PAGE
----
Thursday, 26 May 2011

Obama's congestion charge

I know this isn't the most exciting thing to write about, but everything else about Obama's visit has been analysed repeatedly. (Huw Edwards was so desperate to make it historic that he kept repeating "This is the first time a US President has addressed both houses of Westminster Hall", like the room it took place in makes any difference to its historic-ness. Next time he will probably be saying "This is the first time a US President has addressed both houses of Parliament in Westminster Hall...on a Thursday afternoon", but I digress)

Before he arrived Boris of London mentioned the US embassy's unpaid congestion charge. Now I'm all for the US paying the congestion charge like anyone else, but apparently they are exempt due to diplomats not paying foreign taxes. Boris argued that the congestion charge is not a tax. The reason the congestion charge is not a tax is because it is a "charge for services". Maybe he should look up what a tax is. All taxes are indirectly charges for services, and I'm pretty sure the money from the congestion charge doesn't go directly into road building.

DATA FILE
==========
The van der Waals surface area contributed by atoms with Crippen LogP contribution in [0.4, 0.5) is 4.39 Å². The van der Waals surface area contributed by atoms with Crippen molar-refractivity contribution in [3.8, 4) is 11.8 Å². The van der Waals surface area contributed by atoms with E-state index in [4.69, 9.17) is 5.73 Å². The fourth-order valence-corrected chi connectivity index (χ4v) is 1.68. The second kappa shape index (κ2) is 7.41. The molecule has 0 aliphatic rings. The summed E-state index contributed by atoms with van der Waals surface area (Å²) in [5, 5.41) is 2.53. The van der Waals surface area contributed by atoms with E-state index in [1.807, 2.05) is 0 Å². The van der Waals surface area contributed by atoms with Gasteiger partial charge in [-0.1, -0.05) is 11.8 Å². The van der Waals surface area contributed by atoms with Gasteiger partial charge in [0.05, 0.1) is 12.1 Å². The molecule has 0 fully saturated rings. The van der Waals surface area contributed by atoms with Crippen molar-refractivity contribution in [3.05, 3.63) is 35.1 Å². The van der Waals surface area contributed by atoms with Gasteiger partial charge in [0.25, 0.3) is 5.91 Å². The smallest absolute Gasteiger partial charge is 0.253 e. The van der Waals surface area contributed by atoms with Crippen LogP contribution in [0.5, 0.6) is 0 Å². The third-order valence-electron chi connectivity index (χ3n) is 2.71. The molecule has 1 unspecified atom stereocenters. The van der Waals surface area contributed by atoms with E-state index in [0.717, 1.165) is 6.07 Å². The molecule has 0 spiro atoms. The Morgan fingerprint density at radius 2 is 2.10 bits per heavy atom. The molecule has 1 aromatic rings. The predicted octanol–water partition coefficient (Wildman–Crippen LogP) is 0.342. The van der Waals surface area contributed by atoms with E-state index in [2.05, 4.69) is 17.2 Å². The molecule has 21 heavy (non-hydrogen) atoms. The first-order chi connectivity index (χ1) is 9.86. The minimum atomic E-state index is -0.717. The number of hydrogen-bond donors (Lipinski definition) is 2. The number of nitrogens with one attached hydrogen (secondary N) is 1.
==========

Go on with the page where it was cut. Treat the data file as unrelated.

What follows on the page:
The next point Mr Johnson made was slightly more absurd. The reason the Pope did not pay the charge but Obama was expected to was: "Unlike the Pope where we didn't charge the Popemobile because we closed the roads, when The Beast rolled through London that Beast paid a congestion charge." If anything is bad for congestion it's closing roads. What Boris essentially said is that had Obama insisted on private roads he would not have had to pay, despite the enormous extra expense of closing off roads, policing and the money lost to the local economy through people being stuck in traffic jams. The Pope should have had to pay an extra charge for closing the roads. And an extra charge for being a doofus.

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